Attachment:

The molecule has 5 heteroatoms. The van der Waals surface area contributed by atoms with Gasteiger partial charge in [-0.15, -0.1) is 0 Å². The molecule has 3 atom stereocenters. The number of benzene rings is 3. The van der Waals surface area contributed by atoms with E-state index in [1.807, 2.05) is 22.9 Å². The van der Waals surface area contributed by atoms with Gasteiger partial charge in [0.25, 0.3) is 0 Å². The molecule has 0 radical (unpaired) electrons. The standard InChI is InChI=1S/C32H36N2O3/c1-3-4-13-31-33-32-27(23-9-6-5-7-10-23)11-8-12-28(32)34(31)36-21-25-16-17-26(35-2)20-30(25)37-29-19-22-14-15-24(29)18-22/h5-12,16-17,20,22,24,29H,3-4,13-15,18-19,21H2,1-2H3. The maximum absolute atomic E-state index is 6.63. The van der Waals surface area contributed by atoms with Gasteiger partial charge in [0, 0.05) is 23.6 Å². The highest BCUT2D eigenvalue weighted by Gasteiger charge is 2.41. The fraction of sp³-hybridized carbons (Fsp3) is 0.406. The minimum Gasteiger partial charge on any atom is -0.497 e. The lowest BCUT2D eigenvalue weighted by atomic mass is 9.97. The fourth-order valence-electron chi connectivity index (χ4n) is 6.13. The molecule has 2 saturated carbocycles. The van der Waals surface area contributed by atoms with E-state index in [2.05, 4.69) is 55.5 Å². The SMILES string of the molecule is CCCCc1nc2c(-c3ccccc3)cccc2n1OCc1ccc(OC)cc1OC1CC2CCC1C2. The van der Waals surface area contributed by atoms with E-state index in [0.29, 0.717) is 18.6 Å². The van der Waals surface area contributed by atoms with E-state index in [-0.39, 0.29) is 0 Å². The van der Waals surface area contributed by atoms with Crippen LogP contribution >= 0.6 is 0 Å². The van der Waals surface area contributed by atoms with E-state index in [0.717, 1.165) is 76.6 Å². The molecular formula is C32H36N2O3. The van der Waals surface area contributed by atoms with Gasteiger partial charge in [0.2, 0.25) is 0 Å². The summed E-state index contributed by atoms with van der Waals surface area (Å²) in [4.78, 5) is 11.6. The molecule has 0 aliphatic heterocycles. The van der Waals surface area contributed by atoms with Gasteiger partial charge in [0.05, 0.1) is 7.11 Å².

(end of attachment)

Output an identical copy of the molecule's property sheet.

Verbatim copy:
The molecule has 5 heteroatoms. The van der Waals surface area contributed by atoms with Gasteiger partial charge in [-0.15, -0.1) is 0 Å². The molecule has 3 atom stereocenters. The number of benzene rings is 3. The van der Waals surface area contributed by atoms with E-state index in [1.807, 2.05) is 22.9 Å². The van der Waals surface area contributed by atoms with Gasteiger partial charge in [0.25, 0.3) is 0 Å². The molecule has 0 radical (unpaired) electrons. The standard InChI is InChI=1S/C32H36N2O3/c1-3-4-13-31-33-32-27(23-9-6-5-7-10-23)11-8-12-28(32)34(31)36-21-25-16-17-26(35-2)20-30(25)37-29-19-22-14-15-24(29)18-22/h5-12,16-17,20,22,24,29H,3-4,13-15,18-19,21H2,1-2H3. The maximum absolute atomic E-state index is 6.63. The van der Waals surface area contributed by atoms with Gasteiger partial charge in [0, 0.05) is 23.6 Å². The highest BCUT2D eigenvalue weighted by Gasteiger charge is 2.41. The fraction of sp³-hybridized carbons (Fsp3) is 0.406. The minimum Gasteiger partial charge on any atom is -0.497 e. The lowest BCUT2D eigenvalue weighted by atomic mass is 9.97. The fourth-order valence-electron chi connectivity index (χ4n) is 6.13. The molecule has 2 saturated carbocycles. The van der Waals surface area contributed by atoms with E-state index in [2.05, 4.69) is 55.5 Å². The SMILES string of the molecule is CCCCc1nc2c(-c3ccccc3)cccc2n1OCc1ccc(OC)cc1OC1CC2CCC1C2. The van der Waals surface area contributed by atoms with E-state index in [0.29, 0.717) is 18.6 Å². The van der Waals surface area contributed by atoms with E-state index in [-0.39, 0.29) is 0 Å². The van der Waals surface area contributed by atoms with Crippen LogP contribution >= 0.6 is 0 Å². The van der Waals surface area contributed by atoms with E-state index in [0.717, 1.165) is 76.6 Å². The molecular formula is C32H36N2O3. The van der Waals surface area contributed by atoms with Gasteiger partial charge in [0.2, 0.25) is 0 Å². The summed E-state index contributed by atoms with van der Waals surface area (Å²) in [4.78, 5) is 11.6. The molecule has 0 aliphatic heterocycles. The van der Waals surface area contributed by atoms with Gasteiger partial charge in [0.05, 0.1) is 7.11 Å².